Record number of Great Western Prairie volunteers highlight desire to connect with nature

The Elmhurst Great Western Prairie is one of Elmhurst’s highlights. Located just north of the Prairie Path between Spring Road and Salt Creek, it is one of the few pre-settlement remnants of native prairie landscape remaining in northeastern Illinois. The unique landscape provides a respite for both native species and those who take advantage of the Prairie Path for exercise.

The prairie must be maintained and that’s where volunteers can lend a hand. If left alone, invasive plants would slowly overtake the area. Monthly work days are scheduled through the spring, summer and fall to continue preservation work.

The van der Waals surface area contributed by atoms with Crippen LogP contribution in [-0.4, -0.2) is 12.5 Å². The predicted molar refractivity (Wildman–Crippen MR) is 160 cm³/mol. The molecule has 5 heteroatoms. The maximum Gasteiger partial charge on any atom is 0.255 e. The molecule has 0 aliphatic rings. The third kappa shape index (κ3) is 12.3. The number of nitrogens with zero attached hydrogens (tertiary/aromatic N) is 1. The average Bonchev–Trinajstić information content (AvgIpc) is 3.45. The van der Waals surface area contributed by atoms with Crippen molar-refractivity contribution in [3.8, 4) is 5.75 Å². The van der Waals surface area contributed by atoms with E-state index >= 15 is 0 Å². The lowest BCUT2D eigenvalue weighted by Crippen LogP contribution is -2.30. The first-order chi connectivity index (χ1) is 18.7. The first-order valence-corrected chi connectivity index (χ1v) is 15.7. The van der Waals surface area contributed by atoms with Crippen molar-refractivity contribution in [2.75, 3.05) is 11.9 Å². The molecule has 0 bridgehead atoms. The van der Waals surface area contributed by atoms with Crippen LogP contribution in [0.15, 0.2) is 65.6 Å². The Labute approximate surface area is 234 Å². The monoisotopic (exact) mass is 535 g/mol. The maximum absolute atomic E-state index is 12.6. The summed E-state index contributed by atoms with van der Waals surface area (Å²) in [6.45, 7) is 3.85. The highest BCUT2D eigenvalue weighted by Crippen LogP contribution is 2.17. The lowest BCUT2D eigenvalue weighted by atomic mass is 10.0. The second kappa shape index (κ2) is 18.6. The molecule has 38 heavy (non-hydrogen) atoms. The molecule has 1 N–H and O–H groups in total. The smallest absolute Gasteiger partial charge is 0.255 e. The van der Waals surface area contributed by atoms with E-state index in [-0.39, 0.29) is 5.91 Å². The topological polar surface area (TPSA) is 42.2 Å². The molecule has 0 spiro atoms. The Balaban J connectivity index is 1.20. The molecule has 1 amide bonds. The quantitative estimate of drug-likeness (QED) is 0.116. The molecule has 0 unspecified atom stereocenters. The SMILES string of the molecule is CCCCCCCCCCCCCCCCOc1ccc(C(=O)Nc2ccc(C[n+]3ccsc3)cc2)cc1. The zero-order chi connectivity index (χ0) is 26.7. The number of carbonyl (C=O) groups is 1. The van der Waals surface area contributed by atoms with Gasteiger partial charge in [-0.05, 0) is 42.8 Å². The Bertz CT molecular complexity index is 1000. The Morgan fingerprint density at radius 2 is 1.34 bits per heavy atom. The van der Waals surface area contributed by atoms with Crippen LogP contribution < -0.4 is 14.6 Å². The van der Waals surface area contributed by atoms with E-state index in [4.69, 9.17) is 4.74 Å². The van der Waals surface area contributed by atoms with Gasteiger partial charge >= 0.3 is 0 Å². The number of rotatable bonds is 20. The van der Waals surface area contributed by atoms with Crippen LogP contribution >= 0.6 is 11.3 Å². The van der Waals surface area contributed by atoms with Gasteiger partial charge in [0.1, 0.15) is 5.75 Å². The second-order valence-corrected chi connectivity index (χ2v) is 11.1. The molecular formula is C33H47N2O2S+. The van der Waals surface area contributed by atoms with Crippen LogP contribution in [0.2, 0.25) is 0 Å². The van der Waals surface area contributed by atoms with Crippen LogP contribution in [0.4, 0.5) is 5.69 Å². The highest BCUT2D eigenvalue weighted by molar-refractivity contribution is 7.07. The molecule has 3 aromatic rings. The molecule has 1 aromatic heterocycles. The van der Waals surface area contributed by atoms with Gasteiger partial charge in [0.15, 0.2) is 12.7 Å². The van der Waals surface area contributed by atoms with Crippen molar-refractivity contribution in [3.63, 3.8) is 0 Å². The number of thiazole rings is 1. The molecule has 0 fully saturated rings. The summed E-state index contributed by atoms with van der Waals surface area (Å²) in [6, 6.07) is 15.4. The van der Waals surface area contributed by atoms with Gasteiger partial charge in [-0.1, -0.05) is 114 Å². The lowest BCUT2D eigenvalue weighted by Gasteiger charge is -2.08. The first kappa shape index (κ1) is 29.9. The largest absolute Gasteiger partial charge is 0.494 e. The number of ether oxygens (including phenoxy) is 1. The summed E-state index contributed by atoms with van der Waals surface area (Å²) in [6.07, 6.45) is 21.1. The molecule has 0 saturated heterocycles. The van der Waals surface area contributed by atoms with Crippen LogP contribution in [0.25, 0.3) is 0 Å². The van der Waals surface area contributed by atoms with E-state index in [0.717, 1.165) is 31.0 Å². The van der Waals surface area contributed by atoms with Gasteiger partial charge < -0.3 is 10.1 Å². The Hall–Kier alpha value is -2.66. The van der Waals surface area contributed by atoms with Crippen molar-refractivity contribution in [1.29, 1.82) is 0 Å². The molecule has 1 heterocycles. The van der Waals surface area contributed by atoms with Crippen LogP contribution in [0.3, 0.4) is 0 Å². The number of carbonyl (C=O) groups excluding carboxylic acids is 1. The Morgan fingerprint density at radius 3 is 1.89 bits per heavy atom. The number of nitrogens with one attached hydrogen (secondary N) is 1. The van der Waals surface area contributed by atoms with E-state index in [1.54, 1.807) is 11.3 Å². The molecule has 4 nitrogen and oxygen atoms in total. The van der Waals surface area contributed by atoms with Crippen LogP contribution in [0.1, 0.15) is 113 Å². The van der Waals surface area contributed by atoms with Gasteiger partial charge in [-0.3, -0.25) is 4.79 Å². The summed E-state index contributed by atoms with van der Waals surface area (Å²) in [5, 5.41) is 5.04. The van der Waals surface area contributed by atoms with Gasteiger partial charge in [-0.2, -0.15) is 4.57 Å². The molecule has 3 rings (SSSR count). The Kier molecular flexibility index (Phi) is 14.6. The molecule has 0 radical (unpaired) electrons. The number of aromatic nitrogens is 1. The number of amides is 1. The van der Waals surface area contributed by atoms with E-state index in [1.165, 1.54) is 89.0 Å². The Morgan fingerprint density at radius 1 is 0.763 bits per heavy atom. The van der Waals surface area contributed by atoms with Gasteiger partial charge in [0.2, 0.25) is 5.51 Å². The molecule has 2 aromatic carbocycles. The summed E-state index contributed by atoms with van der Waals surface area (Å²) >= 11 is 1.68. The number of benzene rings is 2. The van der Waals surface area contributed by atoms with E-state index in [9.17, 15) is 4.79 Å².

Despite the ongoing pandemic, volunteer numbers at the prairie’s monthly events have increased this fall. September’s volunteer day was the best attended ever, with volunteers from Wheaton, Aurora, Buffalo Grove and beyond. Volunteers cleared enough brush during three hours to make up for the three lost work days from the spring, which were cancelled due to the pandemic.

Many people have taken on a new appreciation and awareness of their natural surroundings during the pandemic. Volunteering offers an outdoor activity that the whole family can do for free while supporting their community. 

Beyond assisting in efforts to preserve the area, volunteers also contribute to restoring prairies throughout Illinois by collecting seeds from the prairie, which are then shared and exchanged with other prairie projects throughout the state, including within Elmhurst. Seeds from the Great Western Prairie were used to build prairie areas in Eldridge Park.

The final work day for 2020 is November 21. No more than 50 people may participate and face coverings are required. Those interested in registering can click here.